DES MOINES, Iowa — The United States Preventive Services Task Force has recently reduced the age Americans should get colon cancer screenings from 50 to 45.
The Medical Director for UnityPoint Health’s John Stoddard Cancer Center, Dr. Andrew Nish explained the reason for this change is that the medical community has seen a two percent increase in colorectal cancer in people under the age of 50.
“If we detect a colon cancer, very early stage one over a 90% survival rate for that, if it goes to stage four, where it’s spread from the colon to other organs, the survival rate is less than 15%,” Dr. Nish said. “So it really is about detecting those cancers early so they can be effectively treated.”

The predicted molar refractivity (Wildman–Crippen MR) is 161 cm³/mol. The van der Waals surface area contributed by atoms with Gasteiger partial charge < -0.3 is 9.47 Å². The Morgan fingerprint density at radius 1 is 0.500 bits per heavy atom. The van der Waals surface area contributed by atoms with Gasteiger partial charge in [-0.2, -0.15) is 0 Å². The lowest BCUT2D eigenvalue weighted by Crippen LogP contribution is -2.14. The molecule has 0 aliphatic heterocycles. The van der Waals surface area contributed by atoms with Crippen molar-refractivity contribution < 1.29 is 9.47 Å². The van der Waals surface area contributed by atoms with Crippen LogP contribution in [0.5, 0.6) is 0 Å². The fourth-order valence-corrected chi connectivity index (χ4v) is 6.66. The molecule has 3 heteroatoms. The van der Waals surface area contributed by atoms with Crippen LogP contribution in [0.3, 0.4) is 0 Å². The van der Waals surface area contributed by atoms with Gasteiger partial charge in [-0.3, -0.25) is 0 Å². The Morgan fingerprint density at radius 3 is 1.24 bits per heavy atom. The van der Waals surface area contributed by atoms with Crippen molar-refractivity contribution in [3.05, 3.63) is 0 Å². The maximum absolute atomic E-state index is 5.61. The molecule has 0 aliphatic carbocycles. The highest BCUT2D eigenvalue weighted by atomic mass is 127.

Dr. Nish said during the pandemic, cancer centers nationwide have seen a huge dip in screenings.
According to the National Cancer Institute, if more people don’t start getting these annual checkups, the United States will see an additional 10,000 deaths from lung, prostate, breast, and colon cancer.
This is why the American Cancer Society and Commission on Cancer is working on a project called, ‘Return To Screenings’ to make people feel more comfortable going back into hospitals during the pandemic.
“The risk of getting COVID from screenings is way less than the risk of letting a cancer be advanced over time. Everybody should be back to screenings. Screening is safe, screening is effective, and your risk of COVID from a screening test is absolutely minimal,” Dr. Nish said.